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Housing prices in the U.S. have reached record levels during the COVID-19 pandemic and show little sign of slowing down. A combination of strong demand, low inventory of existing homes, and constraints on new construction due to labor and supply shortages have sent prices sharply upward, with the median home sales price in the U.S. recently topping $350,000 for the first time.
While appreciation in home values can be good for homeowners in building equity, price increases can put homeownership out of reach for low and middle income households. And even those who are able to buy may end up in a position of spending more than they can afford. Mortgage lenders evaluate factors like household income and debt-to-income ratio before approving a loan. However, even with such measures in place, a household may struggle to make regular payments and keep up with other expenses, especially if they experience a sudden change like job loss.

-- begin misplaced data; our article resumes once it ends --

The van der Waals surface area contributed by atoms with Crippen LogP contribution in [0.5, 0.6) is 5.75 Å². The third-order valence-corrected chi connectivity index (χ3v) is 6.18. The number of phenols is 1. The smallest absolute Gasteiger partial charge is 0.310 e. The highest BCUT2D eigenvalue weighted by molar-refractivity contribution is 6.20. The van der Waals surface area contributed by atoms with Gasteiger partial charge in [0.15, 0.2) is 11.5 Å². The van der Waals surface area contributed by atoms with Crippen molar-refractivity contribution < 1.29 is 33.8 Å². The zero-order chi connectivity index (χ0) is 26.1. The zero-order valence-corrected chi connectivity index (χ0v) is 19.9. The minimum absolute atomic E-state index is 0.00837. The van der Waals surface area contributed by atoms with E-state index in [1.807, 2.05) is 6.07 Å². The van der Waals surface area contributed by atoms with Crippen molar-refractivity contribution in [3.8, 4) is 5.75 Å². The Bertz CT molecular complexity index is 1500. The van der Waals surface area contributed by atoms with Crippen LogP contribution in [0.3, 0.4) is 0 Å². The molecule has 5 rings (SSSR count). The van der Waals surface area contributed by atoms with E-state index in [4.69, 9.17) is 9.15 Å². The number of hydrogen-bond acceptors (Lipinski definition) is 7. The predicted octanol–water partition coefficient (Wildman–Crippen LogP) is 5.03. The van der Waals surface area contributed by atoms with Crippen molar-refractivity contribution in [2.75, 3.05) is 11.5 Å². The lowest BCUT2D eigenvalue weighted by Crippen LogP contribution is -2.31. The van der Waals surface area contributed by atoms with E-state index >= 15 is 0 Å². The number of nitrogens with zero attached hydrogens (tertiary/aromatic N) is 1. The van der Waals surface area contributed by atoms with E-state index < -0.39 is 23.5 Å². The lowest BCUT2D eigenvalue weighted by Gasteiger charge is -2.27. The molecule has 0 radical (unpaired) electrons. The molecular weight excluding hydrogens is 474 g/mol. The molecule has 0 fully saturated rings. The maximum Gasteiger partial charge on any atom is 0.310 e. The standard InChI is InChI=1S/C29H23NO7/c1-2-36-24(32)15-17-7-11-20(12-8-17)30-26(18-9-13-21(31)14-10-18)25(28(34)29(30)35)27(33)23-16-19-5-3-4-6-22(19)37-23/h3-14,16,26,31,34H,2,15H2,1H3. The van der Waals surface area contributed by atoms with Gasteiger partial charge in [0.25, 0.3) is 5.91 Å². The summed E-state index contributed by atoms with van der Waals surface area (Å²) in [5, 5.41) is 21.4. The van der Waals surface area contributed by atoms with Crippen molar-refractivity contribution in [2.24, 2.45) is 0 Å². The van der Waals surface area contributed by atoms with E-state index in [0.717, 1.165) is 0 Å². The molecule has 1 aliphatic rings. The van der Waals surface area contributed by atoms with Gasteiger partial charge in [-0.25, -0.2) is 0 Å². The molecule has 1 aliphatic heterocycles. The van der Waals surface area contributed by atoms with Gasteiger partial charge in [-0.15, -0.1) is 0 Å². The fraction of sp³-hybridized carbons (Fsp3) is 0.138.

The risks to overleveraged homeowners can be great because housing is the most expensive consumer spending category for most U.S. residents and also the largest source of household debt in the U.S. Housing debt currently totals more than $10 trillion, accounting for nearly 70% of the US. total. If rising home prices push mortgage payments and other associated costs beyond a homeowner’s means, that household could find itself at risk of default. Because so much capital is tied up in housing debt, widespread difficulties with housing costs can also put the larger economy at risk, as the collapse of the housing bubble and Great Recession proved in the mid- to late-2000s.